February Manufacturing PMI Reverts Further into Contraction - Modern Distribution Management

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February Manufacturing PMI Reverts Further into Contraction

It followed a sizeable jump in January, reflecting broad weakened industrial demand.
Factory constructions, industry technology, manufacturing iterio

After a January that brought optimism about resilience in the U.S. industrial economy, February’s Manufacturing Purchasing Managers Index reverted to a now longstanding downtrend that reflects broad weakened demand.

Issued March 1, February’s PMI from the Insititute for Supply Management showed a reading of 47.8% — down 1.3 percentage points from January’s that jumped 2.0 points month-to-month to its highest mark since October 2022 (50.2%).

It was the 16th straight month that the PMI was in contraction territory (anything below 50.0%) and indicated that the U.S. industrial economy contracted at a faster pace than in January.

Of the PMI’s 10 factoring indices, five trended negatively month-to-month in February, led by New Orders (-3.3 points to 49.2%) and Production (-2.0 to 48.4%) both falling from expansion into contraction territory. Employment (-1.2 to 45.9%), Inventories (-0.9 to 45.3%) and Prices (-0.4 to 52.5%) also fell. Supplier Deliveries (+1.0 to 50.1%) and New Export Orders (+6.4 to 51.6%) moved from contraction to expansion territory, while Customers’ Inventories (+2.1 to 45.8%), Backlog of Orders (+1.6 to 46.3%) and Imports (+2.9 to 53.0% also improved.

Supplier deliveries is the only index that is inversed – a reading above 50.0 indicates slower deliveries, which ISM notes is typical as the economy improves and customer demand increases.

Manufacturing at a Glance – February 2024

“Demand is at the early stages of recovery, and production execution is relatively stable compared to January, as panelists’ companies begin to prepare for expansion,” ISM Chair Timothy Fiore said in the institute’s February Manufacturing PMI report. “Suppliers continue to have capacity but are showing signs of struggling, due in part to their raw material supply chains.”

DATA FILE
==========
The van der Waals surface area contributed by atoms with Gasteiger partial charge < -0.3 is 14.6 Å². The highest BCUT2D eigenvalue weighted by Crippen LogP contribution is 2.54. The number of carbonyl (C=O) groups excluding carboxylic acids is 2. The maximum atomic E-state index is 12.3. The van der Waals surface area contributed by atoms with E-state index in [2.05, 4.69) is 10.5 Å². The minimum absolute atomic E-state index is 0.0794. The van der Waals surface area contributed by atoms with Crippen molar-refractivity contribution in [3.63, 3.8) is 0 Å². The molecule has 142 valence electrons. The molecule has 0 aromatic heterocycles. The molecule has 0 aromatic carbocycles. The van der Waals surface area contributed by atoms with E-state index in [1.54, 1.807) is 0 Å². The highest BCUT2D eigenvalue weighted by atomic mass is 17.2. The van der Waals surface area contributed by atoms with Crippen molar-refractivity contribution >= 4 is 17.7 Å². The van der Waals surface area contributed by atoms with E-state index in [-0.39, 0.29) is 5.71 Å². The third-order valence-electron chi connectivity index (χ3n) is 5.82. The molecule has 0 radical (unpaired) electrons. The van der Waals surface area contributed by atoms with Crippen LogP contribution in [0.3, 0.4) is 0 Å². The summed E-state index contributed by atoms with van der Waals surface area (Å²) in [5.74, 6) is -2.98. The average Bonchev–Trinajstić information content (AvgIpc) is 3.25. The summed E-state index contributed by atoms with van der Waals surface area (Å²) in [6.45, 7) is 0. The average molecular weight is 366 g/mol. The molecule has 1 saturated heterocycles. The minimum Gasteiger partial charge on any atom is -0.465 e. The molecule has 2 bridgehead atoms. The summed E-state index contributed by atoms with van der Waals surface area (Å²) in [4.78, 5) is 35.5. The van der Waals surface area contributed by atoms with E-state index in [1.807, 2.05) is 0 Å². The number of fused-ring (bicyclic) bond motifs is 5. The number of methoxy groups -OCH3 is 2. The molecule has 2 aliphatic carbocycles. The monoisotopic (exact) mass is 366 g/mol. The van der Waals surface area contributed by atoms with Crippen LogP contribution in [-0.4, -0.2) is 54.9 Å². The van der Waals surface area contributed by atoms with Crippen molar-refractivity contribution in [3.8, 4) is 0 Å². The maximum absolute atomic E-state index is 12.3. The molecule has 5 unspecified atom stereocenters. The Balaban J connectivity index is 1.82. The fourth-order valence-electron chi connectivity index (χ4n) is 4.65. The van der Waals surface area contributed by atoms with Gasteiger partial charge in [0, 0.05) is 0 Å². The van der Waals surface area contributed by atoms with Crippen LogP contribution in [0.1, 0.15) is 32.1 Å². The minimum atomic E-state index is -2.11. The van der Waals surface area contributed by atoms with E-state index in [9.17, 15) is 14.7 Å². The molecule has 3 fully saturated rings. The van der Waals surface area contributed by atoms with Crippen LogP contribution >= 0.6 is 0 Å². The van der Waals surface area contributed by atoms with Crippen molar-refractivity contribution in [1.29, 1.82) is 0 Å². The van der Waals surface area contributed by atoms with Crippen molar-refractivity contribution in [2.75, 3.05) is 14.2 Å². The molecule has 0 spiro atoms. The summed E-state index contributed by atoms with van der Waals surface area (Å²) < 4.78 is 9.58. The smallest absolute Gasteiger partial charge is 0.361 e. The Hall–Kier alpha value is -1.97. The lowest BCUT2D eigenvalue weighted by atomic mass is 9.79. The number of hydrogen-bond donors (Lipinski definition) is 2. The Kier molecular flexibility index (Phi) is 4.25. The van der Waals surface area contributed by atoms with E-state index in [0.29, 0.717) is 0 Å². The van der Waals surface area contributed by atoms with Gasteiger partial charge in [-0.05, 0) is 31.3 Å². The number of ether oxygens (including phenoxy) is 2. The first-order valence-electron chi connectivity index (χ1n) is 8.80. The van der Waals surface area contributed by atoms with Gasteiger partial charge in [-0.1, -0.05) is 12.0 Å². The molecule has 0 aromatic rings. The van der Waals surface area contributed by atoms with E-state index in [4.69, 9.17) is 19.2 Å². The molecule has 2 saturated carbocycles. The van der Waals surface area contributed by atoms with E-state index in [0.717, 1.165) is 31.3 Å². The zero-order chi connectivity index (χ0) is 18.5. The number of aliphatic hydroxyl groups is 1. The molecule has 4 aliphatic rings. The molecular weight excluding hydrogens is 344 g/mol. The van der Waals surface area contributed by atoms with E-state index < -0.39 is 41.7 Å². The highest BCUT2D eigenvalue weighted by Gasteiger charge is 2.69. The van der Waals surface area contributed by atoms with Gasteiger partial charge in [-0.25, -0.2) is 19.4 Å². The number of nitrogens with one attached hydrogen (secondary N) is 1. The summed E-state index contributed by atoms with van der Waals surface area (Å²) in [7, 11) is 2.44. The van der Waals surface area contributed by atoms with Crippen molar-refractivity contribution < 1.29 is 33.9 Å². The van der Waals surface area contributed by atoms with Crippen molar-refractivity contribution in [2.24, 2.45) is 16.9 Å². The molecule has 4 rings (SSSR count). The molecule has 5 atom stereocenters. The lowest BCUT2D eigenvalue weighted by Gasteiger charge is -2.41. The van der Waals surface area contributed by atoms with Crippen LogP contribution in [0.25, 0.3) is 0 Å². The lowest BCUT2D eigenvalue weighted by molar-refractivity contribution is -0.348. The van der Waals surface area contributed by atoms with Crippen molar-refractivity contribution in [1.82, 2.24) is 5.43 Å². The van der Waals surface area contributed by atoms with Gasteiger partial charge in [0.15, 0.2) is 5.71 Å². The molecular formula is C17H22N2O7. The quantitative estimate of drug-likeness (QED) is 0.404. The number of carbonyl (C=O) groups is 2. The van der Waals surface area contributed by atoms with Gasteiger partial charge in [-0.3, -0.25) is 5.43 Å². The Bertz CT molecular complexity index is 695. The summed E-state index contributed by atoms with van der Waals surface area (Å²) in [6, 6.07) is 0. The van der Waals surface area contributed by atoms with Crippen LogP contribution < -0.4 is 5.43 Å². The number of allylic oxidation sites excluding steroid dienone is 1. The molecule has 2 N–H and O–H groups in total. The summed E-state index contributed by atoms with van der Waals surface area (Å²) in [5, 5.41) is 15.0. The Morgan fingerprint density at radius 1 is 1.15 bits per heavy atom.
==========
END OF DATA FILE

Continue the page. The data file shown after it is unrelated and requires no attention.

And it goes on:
Fiore added that 40% of manufacturing GDP contracted in February, down from 62% in January and 84% in December. Meanwhile, the share of sector GDP registering a composite PMI calculation at or below 45% — noted as a reliable barometer of overall manufacturing weakness — was just 1% in February, compared to 27% in January and 48% in December.

Three the six biggest manufacturing industries — Fabricated Metal Products, Chemical Products and Transportation Equipment — registered growth during February, compared to two in January. Among the top six industries by contribution to manufacturing GDP in February, none had a PMI at or below 45%, compared to two in January.

Eight manufacturing industries reported growth in February, compared to four in January: Apparel, Leather & Allied Products; Nonmetallic Mineral Products; Primary Metals; Plastics & Rubber Products; Fabricated Metal Products; Chemical Products; Miscellaneous Manufacturing; and Transportation Equipment

Survey Commentary
Here is a sampling of PMI survey respondent commentary that ISM provided for February:

  • “Currently seeing increasing sales in our business. Most delivery dates are in the second quarter of 2024.” [Chemical Products]
  • “The first quarter will be slower due to some customer order changes, but we are expecting the rest of 2024 to be strong. We may increase our growth projections.” [Transportation Equipment]
  • “Typical first quarter volume drops from fourth quarter high volumes. Additional distribution has allowed us to maintain consistent production shifts.” [Food, Beverage & Tobacco Products]
  • “Customer softness continues in China, Japan and Europe.” [Computer & Electronic Products]
  • “Demand has finally picked up, with customer orders more closely resembling typical January and February levels. January was up 22 percent compared to December; February up 26 percent compared to January.” [Machinery]
  • “Customer orders are steady, neither up nor down compared to last month. This steady state is what we budgeted and forecast. We are forecasting business to increase 2 percent to 4 percent over the next couple of months.” [Fabricated Metal Products]
  • “Business outlook overall is stable. Working through customer backlog with some raw material lead times improving.” [Miscellaneous Manufacturing]
  • “We reflected on 2023 for maybe a minute and turned the page forward to 2024. Weather in January caused several operations to be idle, and shipments were affected.” [Nonmetallic Mineral Products]
  • “The month seems to be getting stronger with each passing day and week. Lots of market volatility —pricing flat to downward. It will be interesting to see how the last days of the month play out, as indications seem to be all over the place.” [Primary Metals]
  • “We are experiencing increased sales, which is putting pressure on the plant and assembly to meet new customer demand.” [Electrical Equipment, Appliances & Components]

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